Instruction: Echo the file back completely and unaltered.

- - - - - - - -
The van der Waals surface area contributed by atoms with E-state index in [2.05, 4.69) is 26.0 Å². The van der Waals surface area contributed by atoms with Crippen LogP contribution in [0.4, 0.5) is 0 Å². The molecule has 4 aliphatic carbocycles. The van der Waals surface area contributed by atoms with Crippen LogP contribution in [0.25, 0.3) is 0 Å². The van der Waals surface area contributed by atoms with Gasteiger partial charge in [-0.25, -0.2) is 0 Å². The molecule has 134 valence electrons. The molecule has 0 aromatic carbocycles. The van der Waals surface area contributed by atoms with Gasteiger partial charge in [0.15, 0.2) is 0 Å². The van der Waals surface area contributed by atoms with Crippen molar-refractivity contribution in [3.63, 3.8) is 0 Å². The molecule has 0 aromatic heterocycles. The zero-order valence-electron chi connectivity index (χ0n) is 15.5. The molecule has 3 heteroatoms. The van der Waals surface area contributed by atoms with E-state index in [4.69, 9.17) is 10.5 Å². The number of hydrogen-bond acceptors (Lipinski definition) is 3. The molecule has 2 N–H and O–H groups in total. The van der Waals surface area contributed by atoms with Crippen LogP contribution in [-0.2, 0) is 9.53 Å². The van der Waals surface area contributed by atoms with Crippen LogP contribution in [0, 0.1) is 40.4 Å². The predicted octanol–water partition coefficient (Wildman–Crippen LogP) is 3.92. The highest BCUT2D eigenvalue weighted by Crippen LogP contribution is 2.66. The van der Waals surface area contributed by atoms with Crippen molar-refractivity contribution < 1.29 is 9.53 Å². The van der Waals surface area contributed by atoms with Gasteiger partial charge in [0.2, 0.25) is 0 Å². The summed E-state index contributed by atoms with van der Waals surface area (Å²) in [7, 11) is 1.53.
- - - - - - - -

The van der Waals surface area contributed by atoms with E-state index in [2.05, 4.69) is 26.0 Å². The van der Waals surface area contributed by atoms with Crippen LogP contribution in [0.4, 0.5) is 0 Å². The molecule has 4 aliphatic carbocycles. The van der Waals surface area contributed by atoms with Crippen LogP contribution in [0.25, 0.3) is 0 Å². The van der Waals surface area contributed by atoms with Gasteiger partial charge in [-0.25, -0.2) is 0 Å². The molecule has 134 valence electrons. The molecule has 0 aromatic carbocycles. The van der Waals surface area contributed by atoms with Gasteiger partial charge in [0.15, 0.2) is 0 Å². The van der Waals surface area contributed by atoms with Crippen molar-refractivity contribution in [3.63, 3.8) is 0 Å². The molecule has 0 aromatic heterocycles. The zero-order valence-electron chi connectivity index (χ0n) is 15.5. The molecule has 3 heteroatoms. The van der Waals surface area contributed by atoms with E-state index in [4.69, 9.17) is 10.5 Å². The number of hydrogen-bond acceptors (Lipinski definition) is 3. The molecule has 2 N–H and O–H groups in total. The van der Waals surface area contributed by atoms with Crippen LogP contribution in [-0.2, 0) is 9.53 Å². The van der Waals surface area contributed by atoms with Crippen LogP contribution in [0, 0.1) is 40.4 Å². The predicted octanol–water partition coefficient (Wildman–Crippen LogP) is 3.92. The highest BCUT2D eigenvalue weighted by Crippen LogP contribution is 2.66. The van der Waals surface area contributed by atoms with Crippen molar-refractivity contribution < 1.29 is 9.53 Å². The van der Waals surface area contributed by atoms with Gasteiger partial charge in [0.2, 0.25) is 0 Å². The summed E-state index contributed by atoms with van der Waals surface area (Å²) in [7, 11) is 1.53.